• Research Article
• Open Access

Existence of Solution and Positive Solution for a Nonlinear Third-Order -Point BVP

Fixed Point Theory and Applications20102010:126192

https://doi.org/10.1155/2010/126192

• Accepted: 14 December 2010
• Published:

Abstract

In this paper, we are concerned with the following nonlinear third-order -point boundary value problem: , , , , . Some existence criteria of solution and positive solution are established by using the Schauder fixed point theorem. An example is also included to illustrate the importance of the results obtained.

Keywords

• Convex Subset
• Fixed Point Theorem
• Point Equation
• Nonnegative Solution
• Curve Beam

1. Introduction

Third-order differential equations arise in a variety of different areas of applied mathematics and physics, for example, in the deflection of a curved beam having a constant or varying cross-section, a three-layer beam, electromagnetic waves, or gravity-driven flows and so on .

Recently, third-order two-point or three-point boundary value problems (BVPs) have received much attention from many authors; see  and the references therein. In particular, Yao  employed the Leray-Schauder fixed point theorem to prove the existence of solution and positive solution for the BVP
Although there are many excellent results on third-order two-point or three-point BVPs, few works have been done for more general third-order -point BVPs . It is worth mentioning that Jin and Lu  studied some third-order differential equation with the following -point boundary conditions:

The main tool used was Mawhin's continuation theorem.

Motivated greatly by [10, 12], in this paper, we investigate the following nonlinear third-order -point BVP:

Throughout, we always assume that and . The purpose of this paper is to consider the local properties of on some bounded sets and establish some existence criteria of solution and positive solution for the BVP (1.3) by using the Schauder fixed point theorem. An example is also included to illustrate the importance of the results obtained.

2. Main Results

Lemma 2.1.

Let . Then, for any , the BVP

Proof.

If is a solution of the BVP (2.1), then we may suppose that
In the remainder of this paper, we always assume that . For convenience, we denote

The following theorem guarantees the existence of solution for the BVP (1.3).

Theorem 2.2.

Assume that is continuous and there exist and such that
Then the BVP (1.3) has one solution satisfying

Proof.

Let be equipped with the norm , where . Then is a Banach space.

Let , . Then the BVP (1.3) is equivalent to the following system:
Furthermore, it is easy to know that the system (2.10) is equivalent to the following system:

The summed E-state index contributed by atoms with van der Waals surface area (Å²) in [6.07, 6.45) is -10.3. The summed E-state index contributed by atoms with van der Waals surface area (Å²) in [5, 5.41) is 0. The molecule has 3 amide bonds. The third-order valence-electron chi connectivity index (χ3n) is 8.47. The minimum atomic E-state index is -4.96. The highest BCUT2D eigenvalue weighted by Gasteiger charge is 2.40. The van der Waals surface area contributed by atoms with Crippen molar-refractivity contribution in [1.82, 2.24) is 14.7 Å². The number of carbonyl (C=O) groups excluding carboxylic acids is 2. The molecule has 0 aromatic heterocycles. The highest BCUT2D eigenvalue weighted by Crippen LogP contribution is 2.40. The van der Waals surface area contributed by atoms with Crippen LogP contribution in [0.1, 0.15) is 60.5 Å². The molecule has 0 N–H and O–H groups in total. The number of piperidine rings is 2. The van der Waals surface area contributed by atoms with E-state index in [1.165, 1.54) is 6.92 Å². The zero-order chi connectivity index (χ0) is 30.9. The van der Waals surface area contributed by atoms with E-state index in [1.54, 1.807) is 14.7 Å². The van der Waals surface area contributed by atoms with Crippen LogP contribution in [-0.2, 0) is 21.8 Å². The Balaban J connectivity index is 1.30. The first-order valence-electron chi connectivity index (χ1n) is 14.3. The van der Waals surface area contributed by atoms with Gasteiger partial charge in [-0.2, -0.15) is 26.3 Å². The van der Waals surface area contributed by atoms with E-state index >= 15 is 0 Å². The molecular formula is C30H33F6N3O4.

Now, if we define an operator by
then it is easy to see that is completely continuous and the system (2.11) and so the BVP (1.3) is equivalent to the fixed point equation
Let . Then is a closed convex subset of . Suppose that . Then and . So,
From (2.16) and , we have
which shows that . Then it follows from the Schauder fixed point theorem that has a fixed point . In other words, the BVP (1.3) has one solution , which satisfies

On the basis of Theorem 2.2, we now give some existence results of nonnegative solution and positive solution for the BVP (1.3).

Theorem 2.3.

Assume that , , , , is continuous, and there exist and such that
Then the BVP (1.3) has one solution satisfying

Proof.

Then is continuous and
By Theorem 2.2, we know that the BVP (2.26) has one solution satisfying
Since , we get
In view of (2.28) and , we have
It follows from (2.28), (2.30), and the definition of that
Therefore, is a solution of the BVP (1.3) and satisfies

Corollary 2.4.

Assume that all the conditions of Theorem 2.3 are fulfilled. Then the BVP (1.3) has one positive solution if one of the following conditions is satisfied:

(i) ;

(ii) ;

(iii) , .

Proof.

Since it is easy to prove Cases (ii) and (iii), we only prove Case (i). It follows from Theorem 2.3 that the BVP (1.3) has a solution , which satisfies
Suppose that . Then for any , we have

which shows that is a positive solution of the BVP (1.3).

Example 2.5.

where , .

A simple calculation shows that and . Thus, if we choose and , then all the conditions of Theorem 2.3 and (i) of Corollary 2.4 are fulfilled. It follows from Corollary 2.4 that the BVP (2.35) has a positive solution.

Declarations

Acknowledgment

This paper was supported by the National Natural Science Foundation of China (10801068).

Authors’ Affiliations

(1)
Department of Applied Mathematics, Lanzhou University of Technology, Lanzhou, Gansu, 730050, China

References